October 30, 2010

Away On Voivod's Legacy

Voivod has been one of the most important names in thrash since their 1984 debut War and Pain. Now touring for their final studio album with original bassist Blackie, had the opportunity to talk to drummer Away about Voivod's history and the band's upcoming performance at the 2010 Wacken Open Air.
 Any reason why Jason Newstead isn't on this tour? Not that i mind.
Away: Well, he's more of a producer nowadays and does studio work. Yeah, he doesn't tour much any more. Also on this tour we wanted to do some sort of eighties revival and we called Blackie and we're concentrating on the first six albums and that's why Jason is not involved right now.
 Since Infini was stated to be your last album, do you care to explain the story of Voivod in your own words?
Away: We met in high school in the 70s but Piggie and I started jamming together around 1980. We were very influenced the the New Wave of British Heavy Metal and then found Snake and Blackie and by early 83, the band... we all had full members, you know. We started writing material pretty much influenced by Venom, Motorhead and hardcore music like Discharge, Broken Bones, stuff like that. A lot of progressive rock in France also. We signed to Metal Blade in '84, then did War and Pain.
We moved to Montrel in 85 since we're from North in Quebec and then we signed with Noise in 86 and released three albums, Rrröööaaarrr, Killing Technology - which was recorded in Berlin - and Dimension Hatröss which was also recorded in Berlin. Then we jumped to MCA in 89 and released Nothingface.
 Do you have any interesting stories about the Nothingface era as that was really your breakthrough?
Away: Nothingface was pretty popular because we did a cover of Pink Floyd called Astronomy Domine and the video was playing a lot on MuchMusic and MTV and so we got to tour with Faith No More and Soundgarden and Rush in 1990 and then we started recording our sixth album Angel Rat. Before we got to mix it, Blackie left the band.
 What contributed to Blackie leaving?

Away: By the time we hit the early 90s, the spirit wasn't there anymore and Blackie wanted to do some other kind of music and so he left he band and moved to Vancouver on the West Coast. We sort of hired a bunch of bass players in the meanwhile. We recorded The Outer Limits in '93, did a lot of touring and when we finished touring for The Outer Limits in early 94, Snake also wanted to do some other... stuff with his life. So he left the band and we found Eric Forrest who replaced both Blackie and Snake, both bass and vocals. Then we did a bunch, I mean a lot of touring with Eric and released three albums, Actually four. Negatron, Phobos, Chronic and then the live album Voivod Lives. At that time we had a couple crashes. In one of them, Eric was seriously injured.
 Where exactly was he injured?
Away: We were touring in 98 for Chronic in Germany and we were headed for the Wacken Festival. We crashed and rolled five times so all the gear went out of the van and so did the singer so we took a year off Eric was a year in the hospital. He came back and we toured with Iron Maiden and Neurosis for a while. By early 2000 when we released the live album, we decided to split the band because we wanted to do something else with out lives individually and a couple years later we reformed but Snake came back and then Jason Newstead joined the band. Then again, we did a bunch of touring with Sepultura and Ozzy and at this point Jason was playing with both Voivod and Ozzy. We released an album in 2003 called Voivod with this lineup and in 2004 we wrote a bunch of songs and demoed two albums and in 2005 Piggy was taken ill and passed away. So in 2006 we finished one of the two albums and it came out. It's called Katorz and in 2009 we finished the other one Infini, which came out last year.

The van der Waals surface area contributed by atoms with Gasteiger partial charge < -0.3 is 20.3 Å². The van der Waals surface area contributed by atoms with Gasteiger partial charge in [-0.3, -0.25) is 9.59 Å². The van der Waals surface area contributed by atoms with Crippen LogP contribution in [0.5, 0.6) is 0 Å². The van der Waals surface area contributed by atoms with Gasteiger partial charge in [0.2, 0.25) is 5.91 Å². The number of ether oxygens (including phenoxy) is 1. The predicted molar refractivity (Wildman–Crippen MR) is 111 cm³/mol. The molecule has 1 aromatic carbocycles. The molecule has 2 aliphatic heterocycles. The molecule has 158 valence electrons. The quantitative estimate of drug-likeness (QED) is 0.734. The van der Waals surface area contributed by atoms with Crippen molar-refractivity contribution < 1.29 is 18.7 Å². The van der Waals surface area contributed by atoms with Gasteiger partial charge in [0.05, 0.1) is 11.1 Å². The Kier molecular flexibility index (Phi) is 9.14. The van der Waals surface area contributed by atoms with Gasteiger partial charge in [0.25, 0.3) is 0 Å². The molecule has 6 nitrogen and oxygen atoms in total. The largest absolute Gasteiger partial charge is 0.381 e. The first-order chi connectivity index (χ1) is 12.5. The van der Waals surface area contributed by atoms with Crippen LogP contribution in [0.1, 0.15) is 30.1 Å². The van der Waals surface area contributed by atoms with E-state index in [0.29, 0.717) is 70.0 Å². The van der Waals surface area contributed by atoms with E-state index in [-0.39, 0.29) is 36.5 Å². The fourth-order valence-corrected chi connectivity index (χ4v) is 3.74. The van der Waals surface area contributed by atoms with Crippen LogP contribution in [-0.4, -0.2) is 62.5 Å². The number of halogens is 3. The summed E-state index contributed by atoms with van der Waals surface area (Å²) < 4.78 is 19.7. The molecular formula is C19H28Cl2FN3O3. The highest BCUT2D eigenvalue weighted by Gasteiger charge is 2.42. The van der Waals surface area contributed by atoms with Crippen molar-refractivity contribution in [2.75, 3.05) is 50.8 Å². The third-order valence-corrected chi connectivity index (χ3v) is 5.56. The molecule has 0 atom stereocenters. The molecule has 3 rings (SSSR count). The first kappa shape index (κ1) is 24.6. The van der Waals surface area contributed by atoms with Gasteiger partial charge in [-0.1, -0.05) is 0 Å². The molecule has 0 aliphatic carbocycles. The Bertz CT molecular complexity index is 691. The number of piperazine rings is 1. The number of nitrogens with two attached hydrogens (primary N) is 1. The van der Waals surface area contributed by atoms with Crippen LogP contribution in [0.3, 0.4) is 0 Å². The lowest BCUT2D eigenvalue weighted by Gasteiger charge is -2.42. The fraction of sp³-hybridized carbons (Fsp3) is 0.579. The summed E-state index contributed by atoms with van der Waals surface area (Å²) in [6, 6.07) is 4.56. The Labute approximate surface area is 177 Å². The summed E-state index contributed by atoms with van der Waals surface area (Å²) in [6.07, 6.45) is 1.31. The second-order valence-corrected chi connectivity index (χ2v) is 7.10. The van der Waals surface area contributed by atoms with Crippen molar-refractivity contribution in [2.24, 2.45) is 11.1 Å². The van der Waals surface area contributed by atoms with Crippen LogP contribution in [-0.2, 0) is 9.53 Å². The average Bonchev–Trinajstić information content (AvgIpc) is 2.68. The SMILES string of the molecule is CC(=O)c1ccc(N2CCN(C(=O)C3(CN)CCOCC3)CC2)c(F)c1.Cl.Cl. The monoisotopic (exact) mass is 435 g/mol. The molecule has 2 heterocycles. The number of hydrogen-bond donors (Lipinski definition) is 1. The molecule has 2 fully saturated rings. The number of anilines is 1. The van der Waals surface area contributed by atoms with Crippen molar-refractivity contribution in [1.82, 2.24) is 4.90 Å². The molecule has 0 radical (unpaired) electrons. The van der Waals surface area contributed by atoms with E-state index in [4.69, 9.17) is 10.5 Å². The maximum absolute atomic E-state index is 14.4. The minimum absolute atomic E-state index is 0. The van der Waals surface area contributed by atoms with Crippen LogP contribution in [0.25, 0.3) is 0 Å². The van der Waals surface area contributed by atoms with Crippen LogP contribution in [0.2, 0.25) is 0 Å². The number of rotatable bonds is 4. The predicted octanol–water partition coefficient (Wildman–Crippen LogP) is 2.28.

We have material for a live album because when reformed again in 2008 with the original bass player Blackie and Dan Mongrain on guitar we went and toured Japan and Mexico and USA and Canada and recorded a bunch of shows for a live album. We're going to Russia in April. We're going to record a few shows there. As for a studio album, I really can't tell what's going to happen with that. It's hard to say.
 What's your favorite tour story?
Away: We toured with Motorhead and they're heroes of mine but I think that going to Japan for the first time in 2008 was one of my favorite moments in my career and we filmed a concert and just released it on DVD. Touring with Rush in 1990 was pretty overwhelming also. There were a lot of pretty good moments. It was quite a roller coaster ride so there were quite a few down moments but overall I had a great, great time.
 Are you looking forward to playing the Wacken Open Air in Germany?